Consider the following story as it relates to this topic.
Sarah came home with a note from her teacher saying she’d have to serve a day of detention because she hadn’t been taking notes during class. This is the same teacher who constantly tells me that Sarah is such a bright and gifted student; literally one of her best. I spoke to Sarah, but she told me that she just simply doesn’t know how to properly take notes. Is there anything I can do to help her?
Note-taking has always been a big part of schoolwork. Do you remember how difficult it was to take the right notes during a lecture? Note-taking is extremely important for studying and retaining lessons, even if the student taking them is gifted. If you want to equip your child with a necessary tool to reach success, then Rice Psychology Group has the help you need.
According to the State of Florida, a gifted child is one who has superior intellectual development and is capable of high performance. These children are:
- Able to learn quickly
- Think outside the box
- Frequently delve into different interests a bit more than their peers
Yet, despite a gifted child’s amazing abilities, they can definitely benefit from the power of effective note-taking.
According to Susan Kruger, M.Ed., a note-taking ability is a predictor of success in school. It helps students retain the information passed onto them by instructors or read in their textbooks.
This translates into a gifted child’s already impressive mental capacity being enhanced well into their years in high school, college, and beyond. Additionally, effective note-taking can provide an easy-to-use study guide that can properly prepare a student while giving him/her the peace of mind that only preparedness can provide.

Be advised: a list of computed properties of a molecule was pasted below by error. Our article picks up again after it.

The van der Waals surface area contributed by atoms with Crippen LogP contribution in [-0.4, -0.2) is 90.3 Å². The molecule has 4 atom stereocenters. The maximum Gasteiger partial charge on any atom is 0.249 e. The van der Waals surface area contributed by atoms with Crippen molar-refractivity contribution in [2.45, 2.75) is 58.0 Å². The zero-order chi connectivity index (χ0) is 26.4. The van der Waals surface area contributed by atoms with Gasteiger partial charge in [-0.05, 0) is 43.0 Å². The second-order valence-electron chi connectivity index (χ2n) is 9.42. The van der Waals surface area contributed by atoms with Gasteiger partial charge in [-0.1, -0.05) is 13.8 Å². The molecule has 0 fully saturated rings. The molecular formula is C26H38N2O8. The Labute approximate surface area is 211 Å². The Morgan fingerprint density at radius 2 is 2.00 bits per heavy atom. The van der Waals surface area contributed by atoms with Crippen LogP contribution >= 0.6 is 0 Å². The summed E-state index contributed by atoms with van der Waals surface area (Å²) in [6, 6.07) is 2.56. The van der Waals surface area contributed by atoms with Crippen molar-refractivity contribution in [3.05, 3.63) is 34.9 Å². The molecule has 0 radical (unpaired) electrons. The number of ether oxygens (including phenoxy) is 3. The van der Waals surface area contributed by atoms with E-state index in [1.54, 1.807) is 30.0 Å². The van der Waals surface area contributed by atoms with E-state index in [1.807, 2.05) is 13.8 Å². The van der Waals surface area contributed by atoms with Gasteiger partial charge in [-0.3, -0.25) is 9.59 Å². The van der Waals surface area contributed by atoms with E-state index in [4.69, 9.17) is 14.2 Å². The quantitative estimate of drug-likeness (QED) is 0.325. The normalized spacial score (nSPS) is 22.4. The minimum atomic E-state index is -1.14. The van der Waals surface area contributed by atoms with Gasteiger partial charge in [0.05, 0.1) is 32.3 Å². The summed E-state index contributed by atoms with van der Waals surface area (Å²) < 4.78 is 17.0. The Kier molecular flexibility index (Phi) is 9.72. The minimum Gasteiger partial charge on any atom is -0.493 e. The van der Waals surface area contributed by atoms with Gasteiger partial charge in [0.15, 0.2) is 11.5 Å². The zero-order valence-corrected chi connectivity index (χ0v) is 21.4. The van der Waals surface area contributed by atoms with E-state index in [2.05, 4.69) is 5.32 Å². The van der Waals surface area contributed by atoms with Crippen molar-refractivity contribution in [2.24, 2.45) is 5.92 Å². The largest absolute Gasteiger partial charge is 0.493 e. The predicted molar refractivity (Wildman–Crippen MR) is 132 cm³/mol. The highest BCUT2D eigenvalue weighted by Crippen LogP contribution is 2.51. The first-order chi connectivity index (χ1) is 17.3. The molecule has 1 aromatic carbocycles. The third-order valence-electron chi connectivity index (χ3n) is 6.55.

How to do It
One of the biggest issues in writing notes is our desire to write everything down, which is impossible considering just how much a teacher talks during a lecture. To begin, we must teach children to keep their notes brief.
“Only write down key words and main ideas,” advised Kruger, denouncing the need for “helping” words in notes. Once this main idea is understood, students can move on to the other steps that make note-taking effective and efficient:
- Peek at the Material Beforehand – Even if the teacher has yet to officially assign specific reading assignments, it’s never a bad idea to get to know some of the material before a lecture. Previewing material is one of the best ways to boost note-taking; simply being familiar with the vocabulary alone can help organize notes.
- Pay Attention – Hearing is not the same as listening. That is to say, students should pay attention to whatever the teacher says and how he/she is saying it. If a teacher becomes animated with a certain topic or writes it down on the board, chances are it’s very important.
- Visuals Matter – Whether you are circling words, adding arrows, or literally drawing pictures, visuals can be the best supplement for the words you’ve written.
- Consider a Specific Method – The Cornell Note-Taking System is a popular five-step approach to taking good notes. It involves dividing the note paper into two columns. After taking concise notes in class on the right-hand side, use the left-hand column to create questions that “clarify meanings, reveal relationships, establish continuity, and strengthen memory. Also, the writing of questions sets up a perfect stage for exam-studying.” The additional steps are reciting, reflecting, and reviewing.
Here for You
Your gifted child is your priority, which is something we keep in mind at all times at Rice Psychology Group. Whether your child is having problems at his/her school, or if you’re looking for a way to better understand them, know that our Tampa psychologists are here to help. For more information about our services, contact us in Tampa today.